Chuffster's Cadwell Park Race Weekend report

Well here is the next installment from my season. Hope you enjoy the read.

laceName>CadwelllaceName> laceType>ParklaceType> Race report

Round 6 of my championship campaign was to be at the delightful but technical laceName>CadwelllaceName> laceType>ParklaceType> circuit in Lincolnshire.

We set up camp late on Thursday Night alongside my racing friends Dave and Wal in a nice cordoned off area of the paddock area. After a really bad week in the office, I was exhausted and only did the basics. The bike and everything else was unpacked early on Friday, in the light of day. First things first, off to get one of my older tyres put on the rear wheel, the current one was pretty mangled and wouldn’t have been that good. So an older Super Corsa was installed, deliberately back to front so that the right had more wear available. From memory there are many more right handers than left’s at laceName>CadwelllaceName> laceType>ParklaceType>.

A great morning, nice and sunny. Off for the first 15 minute practice session I went. I followed Dave round for a few laps, getting my bearings and trying to work out how to get over ‘The Mountain’ without my sphincter letting go on me. I passed Dave after a few laps, time to get on the pace a bit. So I upped my pace, braking later and later for corners. No issues with first practice, backing off at the right time over the mountain as well as leaning right forwards seems to do the trick.

Second practice was to be much of the same, practice lines and braking. There just seemed too much traffic out there to get a decent run in, but, I went through the motions. I was really frustrated that I had not got a decent practice when I came back in.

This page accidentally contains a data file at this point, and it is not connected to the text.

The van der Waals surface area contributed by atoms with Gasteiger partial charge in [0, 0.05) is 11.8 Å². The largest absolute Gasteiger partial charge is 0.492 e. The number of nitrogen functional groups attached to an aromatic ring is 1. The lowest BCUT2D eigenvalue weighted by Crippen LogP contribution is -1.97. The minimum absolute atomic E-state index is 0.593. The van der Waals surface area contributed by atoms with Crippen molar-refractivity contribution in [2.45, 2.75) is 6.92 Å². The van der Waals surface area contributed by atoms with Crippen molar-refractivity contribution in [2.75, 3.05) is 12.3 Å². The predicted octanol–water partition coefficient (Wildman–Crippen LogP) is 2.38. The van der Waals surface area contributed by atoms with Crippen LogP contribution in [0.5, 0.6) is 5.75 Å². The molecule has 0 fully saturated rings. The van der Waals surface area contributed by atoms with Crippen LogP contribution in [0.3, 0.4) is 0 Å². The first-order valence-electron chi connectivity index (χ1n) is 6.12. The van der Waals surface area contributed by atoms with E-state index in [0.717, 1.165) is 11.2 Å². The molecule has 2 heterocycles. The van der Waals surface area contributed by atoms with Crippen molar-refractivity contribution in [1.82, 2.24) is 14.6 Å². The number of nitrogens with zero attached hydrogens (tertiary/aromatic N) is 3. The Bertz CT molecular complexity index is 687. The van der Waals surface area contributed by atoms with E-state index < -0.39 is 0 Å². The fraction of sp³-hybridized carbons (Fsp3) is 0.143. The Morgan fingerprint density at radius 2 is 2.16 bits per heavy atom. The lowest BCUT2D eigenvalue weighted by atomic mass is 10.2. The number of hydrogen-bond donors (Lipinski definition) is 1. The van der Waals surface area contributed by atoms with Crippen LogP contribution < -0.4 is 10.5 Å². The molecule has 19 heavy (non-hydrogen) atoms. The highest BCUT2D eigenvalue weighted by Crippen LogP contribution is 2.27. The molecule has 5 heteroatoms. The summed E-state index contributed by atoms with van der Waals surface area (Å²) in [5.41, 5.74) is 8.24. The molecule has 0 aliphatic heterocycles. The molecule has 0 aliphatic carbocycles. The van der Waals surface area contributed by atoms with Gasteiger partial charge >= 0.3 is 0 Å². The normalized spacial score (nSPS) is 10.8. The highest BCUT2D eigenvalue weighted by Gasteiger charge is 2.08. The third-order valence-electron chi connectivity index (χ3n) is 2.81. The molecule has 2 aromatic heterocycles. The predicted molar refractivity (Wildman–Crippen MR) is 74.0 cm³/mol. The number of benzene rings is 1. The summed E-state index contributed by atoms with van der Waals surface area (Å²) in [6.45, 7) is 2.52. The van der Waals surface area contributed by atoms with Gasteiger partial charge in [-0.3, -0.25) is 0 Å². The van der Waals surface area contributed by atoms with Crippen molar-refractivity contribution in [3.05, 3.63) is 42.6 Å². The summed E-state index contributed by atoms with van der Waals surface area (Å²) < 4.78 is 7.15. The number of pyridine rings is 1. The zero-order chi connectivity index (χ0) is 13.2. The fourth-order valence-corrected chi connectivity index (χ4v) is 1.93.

Practice three went much better. The head was down on the tank and I was getting onto what I thought was race pace. I was trying a few different lines and braking points out etc. Dave was running a lap timer and said we were in the 1min 49second bracket. Faster than Dave and Wal went last year so that had to be good news for the actual races.

Then it decided to precipitate. We went out to have a look at the track, if it was too wet we were going to come in, if not take it steady and practice lines was the order of the day. Wal came straight back in after the first lap but myself and Dave stayed out. Well it was not too bad, so I practiced lines and gained confidence in what I could get away with on Super Corsa’s in the wet. Eventually I seemed to be flying along and I was having a great time.

We stopped for lunch and then went out for the first of our three afternoon practice sessions. Nice and dry now, the pace I was running was good. I seemed to be going well compared to other people out there. I returned to camp fairly confident. I was sure that I could go harder and was looking forward to the next run.

Well the next run was ruined, down came the rain and I did not really have enough time to get racing wets on the bike so I sat the session out. Hoping that it would dry for the last one. Well it did dry up, but soon before we were to go out the heavens opened again. Enough is enough I said, took the bike off to scruitineering and got it all signed off.

Out came the wheels, off for new rubber. I checked the bike over and cleaned it up. With the new tyres installed to the rims, the wheels went back in the bike and that was it. Sat down for some well needed fodder and then went off to socialise a bit.

Saturday morning came, checked the bike over ready for our 12 minutes warm up. The warm up went well, I felt good, I still appeared to be holding my own. Confidence was high in the Chuffster camp that the racing should go well. Turns out I was sixth fastest with a 1.49.751. You don’t know your times unless you are running a lap timer, and I don’t.